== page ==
Two-and-a-half hours later, our daughter is the only one sleeping, perhaps in the entire building.  In fact, she might be the only one who routinely goes to bed before 10pm.  Two floors up, the young man - student? - is playing host to probably 75 people standing around pouring juice into cups half filled with some clear alcohol.  I know, because I went upstairs to ask them to turn down the bass. (It hasn't happened.)  Downstairs, our other neighbors have started smoking a bong on their balcony directly below our window.  Fortunately it's winter, so our windows are tightly closed, though that hasn't blocked the sound of their exuberant and persistent and emphatic declarations, now keeping me from falling asleep.

And - amazingly! blessedly! - the baby, so far, has slept through it all.  Her father and I are not so lucky.  He went into the bathroom to come up with his own proof for the Pythagorean Theorem.  I decided to bitch on my blog.

I can't help but thinking how unoriginal this behavior is, and I don't even have the luxury of thinking back fondly to when my roommates and I threw parties like this in college.  We were infinitely more likely to be listening to Louis Prima or Simon & Garfunkel, playing charades, than toking with Shakira blaring from the stereo (regardless of the fact that Shakira didn't release her first cross-over album until I was in graduate school, and I wasn't cool enough to have any of her previous albums).  In daylight, these neighbors are mild-mannered, often smiling at the baby, maybe even a little shy.  What is it about being in college that inspires this madness?  What is the attraction in bleary-eyed, slurry-worded people you don't even know drinking in the apartment your parents are paying for?  Part of me wants to find out how to contact these parents to clue them into their children's behavior.  The other part of me dreads the day when I become the parent to a college-aged child who might be pissing off neighbors like me.

For the time being, I am consoled by the thought that only four months remain until we return to Vermont, where we don't share walls or ceilings or floors with other dwellings, and our neighbors are almost uniformly over 30 years old, friendly, and quiet.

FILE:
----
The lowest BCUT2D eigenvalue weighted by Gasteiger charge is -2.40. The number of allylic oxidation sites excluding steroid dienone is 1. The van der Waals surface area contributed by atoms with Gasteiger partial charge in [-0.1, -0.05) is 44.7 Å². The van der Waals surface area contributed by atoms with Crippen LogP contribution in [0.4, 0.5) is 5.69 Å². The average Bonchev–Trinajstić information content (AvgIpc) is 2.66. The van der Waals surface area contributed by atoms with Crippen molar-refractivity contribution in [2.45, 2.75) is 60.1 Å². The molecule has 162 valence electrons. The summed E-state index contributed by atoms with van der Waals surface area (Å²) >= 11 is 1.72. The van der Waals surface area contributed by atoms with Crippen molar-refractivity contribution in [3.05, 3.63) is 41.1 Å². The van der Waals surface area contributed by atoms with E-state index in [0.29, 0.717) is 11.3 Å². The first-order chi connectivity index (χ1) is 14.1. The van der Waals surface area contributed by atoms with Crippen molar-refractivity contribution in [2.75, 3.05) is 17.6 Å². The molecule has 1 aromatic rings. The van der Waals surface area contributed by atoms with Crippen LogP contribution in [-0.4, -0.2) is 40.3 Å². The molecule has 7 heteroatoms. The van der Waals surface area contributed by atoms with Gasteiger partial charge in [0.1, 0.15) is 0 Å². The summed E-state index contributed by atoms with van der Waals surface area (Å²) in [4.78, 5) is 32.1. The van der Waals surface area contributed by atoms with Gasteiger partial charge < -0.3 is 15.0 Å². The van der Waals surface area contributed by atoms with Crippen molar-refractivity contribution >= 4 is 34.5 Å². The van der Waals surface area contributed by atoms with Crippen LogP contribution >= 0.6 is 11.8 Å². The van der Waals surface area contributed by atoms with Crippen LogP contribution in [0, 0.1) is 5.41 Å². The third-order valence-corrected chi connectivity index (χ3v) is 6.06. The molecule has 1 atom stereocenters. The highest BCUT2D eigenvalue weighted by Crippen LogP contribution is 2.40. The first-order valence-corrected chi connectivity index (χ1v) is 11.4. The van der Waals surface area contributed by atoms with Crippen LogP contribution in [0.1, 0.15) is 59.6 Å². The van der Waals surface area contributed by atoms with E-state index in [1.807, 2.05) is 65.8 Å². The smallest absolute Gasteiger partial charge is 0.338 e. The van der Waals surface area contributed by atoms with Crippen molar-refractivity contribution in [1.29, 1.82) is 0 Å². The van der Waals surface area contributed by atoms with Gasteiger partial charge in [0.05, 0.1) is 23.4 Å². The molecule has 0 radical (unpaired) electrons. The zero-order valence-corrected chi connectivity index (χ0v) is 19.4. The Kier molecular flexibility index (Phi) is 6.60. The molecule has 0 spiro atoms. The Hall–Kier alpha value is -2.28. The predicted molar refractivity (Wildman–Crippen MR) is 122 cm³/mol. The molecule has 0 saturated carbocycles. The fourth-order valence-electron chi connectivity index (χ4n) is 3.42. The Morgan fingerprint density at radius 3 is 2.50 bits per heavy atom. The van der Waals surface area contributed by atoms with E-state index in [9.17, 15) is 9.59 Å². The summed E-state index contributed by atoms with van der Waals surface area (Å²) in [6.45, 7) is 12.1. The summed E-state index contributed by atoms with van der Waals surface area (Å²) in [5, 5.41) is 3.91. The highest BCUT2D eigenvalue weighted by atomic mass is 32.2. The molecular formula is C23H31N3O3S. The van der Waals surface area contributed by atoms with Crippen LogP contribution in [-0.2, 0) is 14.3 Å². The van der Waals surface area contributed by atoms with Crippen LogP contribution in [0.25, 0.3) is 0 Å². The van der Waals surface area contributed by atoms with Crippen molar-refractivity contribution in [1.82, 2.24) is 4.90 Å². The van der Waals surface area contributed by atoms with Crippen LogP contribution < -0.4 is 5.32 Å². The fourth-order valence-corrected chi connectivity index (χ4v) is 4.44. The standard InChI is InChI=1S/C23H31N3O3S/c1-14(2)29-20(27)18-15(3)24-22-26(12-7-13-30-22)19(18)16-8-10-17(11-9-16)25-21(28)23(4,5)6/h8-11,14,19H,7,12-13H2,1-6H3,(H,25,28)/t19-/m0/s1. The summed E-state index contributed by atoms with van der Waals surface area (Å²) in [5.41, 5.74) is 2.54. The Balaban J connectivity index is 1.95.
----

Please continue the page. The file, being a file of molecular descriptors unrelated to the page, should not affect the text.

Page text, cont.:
Saturday, June 28, 2008

Banana Bread

Preheat oven to 350 degrees Fahrenheit
Grease a standard bread pan (approximately 8.5" x 4.5")

1 & 1/3 C all-purpose flour (whole wheat can be substituted for up to 1/3 C)
3/4 t salt
1/2 t baking soda
1/4 t baking powder
5 & 1/3 T unsalted butter, softened
2/3 C sugar
2 eggs
1 C mashed ripe bananas (~ 2 large bananas)
Optional: 1/2 C chocolate chips or nuts; cinnamon, allspice, nutmeg

Mix dry ingredients, set aside
Beat butter and sugar together
Add flour mixture
Add eggs
Mix in bananas

Pour into prepared pan.  Bake for 50-60 minutes, or until a toothpick comes out clean.  Let cool in the pan 5 minutes, then turn out to cool completely on a wire rack.
- From the Joy of Cooking -

Some of my earliest memories are of baking cookies with my mother in our kitchen in the house on Cedar Ridge.  Chocolate chip cookies, and I got to lick the whisks.  During my teenage years I made my way through Mrs. Fields cookie recipes, much to the delight of my family and friends.  In college I started experimenting with pizza dough, though it would take a few years and a powerful stand mixer to achieve proficiency with yeasted bread.  

One of my favorite recipes of all-time is for banana bread from The Joy of Cooking.  It's simple, the list of ingredients is short, and it's perfect for breakfast, a snack, or dessert.  One loaf rarely lasts a week in our house.